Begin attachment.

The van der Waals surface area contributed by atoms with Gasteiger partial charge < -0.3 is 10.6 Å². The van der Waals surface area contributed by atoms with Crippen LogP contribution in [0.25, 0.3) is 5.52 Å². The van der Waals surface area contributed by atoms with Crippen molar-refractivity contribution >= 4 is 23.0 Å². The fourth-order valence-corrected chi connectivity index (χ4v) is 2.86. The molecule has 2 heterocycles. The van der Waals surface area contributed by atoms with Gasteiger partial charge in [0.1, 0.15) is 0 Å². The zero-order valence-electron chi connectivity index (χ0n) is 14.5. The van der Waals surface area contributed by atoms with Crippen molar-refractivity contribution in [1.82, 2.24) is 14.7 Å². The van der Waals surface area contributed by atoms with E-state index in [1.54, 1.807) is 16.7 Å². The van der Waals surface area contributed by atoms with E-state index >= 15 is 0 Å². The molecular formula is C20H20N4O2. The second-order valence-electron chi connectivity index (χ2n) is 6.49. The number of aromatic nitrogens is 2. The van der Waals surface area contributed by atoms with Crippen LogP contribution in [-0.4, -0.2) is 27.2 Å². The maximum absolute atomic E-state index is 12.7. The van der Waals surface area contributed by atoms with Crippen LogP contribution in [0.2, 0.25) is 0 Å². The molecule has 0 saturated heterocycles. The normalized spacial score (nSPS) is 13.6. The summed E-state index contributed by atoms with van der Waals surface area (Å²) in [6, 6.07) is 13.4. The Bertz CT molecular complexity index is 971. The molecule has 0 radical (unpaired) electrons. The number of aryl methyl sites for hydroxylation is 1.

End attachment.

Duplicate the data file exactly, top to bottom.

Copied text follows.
The van der Waals surface area contributed by atoms with Gasteiger partial charge < -0.3 is 10.6 Å². The van der Waals surface area contributed by atoms with Crippen LogP contribution in [0.25, 0.3) is 5.52 Å². The van der Waals surface area contributed by atoms with Crippen molar-refractivity contribution >= 4 is 23.0 Å². The fourth-order valence-corrected chi connectivity index (χ4v) is 2.86. The molecule has 2 heterocycles. The van der Waals surface area contributed by atoms with Gasteiger partial charge in [0.1, 0.15) is 0 Å². The zero-order valence-electron chi connectivity index (χ0n) is 14.5. The van der Waals surface area contributed by atoms with Crippen molar-refractivity contribution in [1.82, 2.24) is 14.7 Å². The van der Waals surface area contributed by atoms with E-state index in [1.54, 1.807) is 16.7 Å². The van der Waals surface area contributed by atoms with E-state index >= 15 is 0 Å². The molecular formula is C20H20N4O2. The second-order valence-electron chi connectivity index (χ2n) is 6.49. The number of aromatic nitrogens is 2. The van der Waals surface area contributed by atoms with Crippen LogP contribution in [-0.4, -0.2) is 27.2 Å². The maximum absolute atomic E-state index is 12.7. The van der Waals surface area contributed by atoms with Crippen LogP contribution in [0.2, 0.25) is 0 Å². The molecule has 0 saturated heterocycles. The normalized spacial score (nSPS) is 13.6. The summed E-state index contributed by atoms with van der Waals surface area (Å²) in [6, 6.07) is 13.4. The Bertz CT molecular complexity index is 971. The molecule has 0 radical (unpaired) electrons. The number of aryl methyl sites for hydroxylation is 1.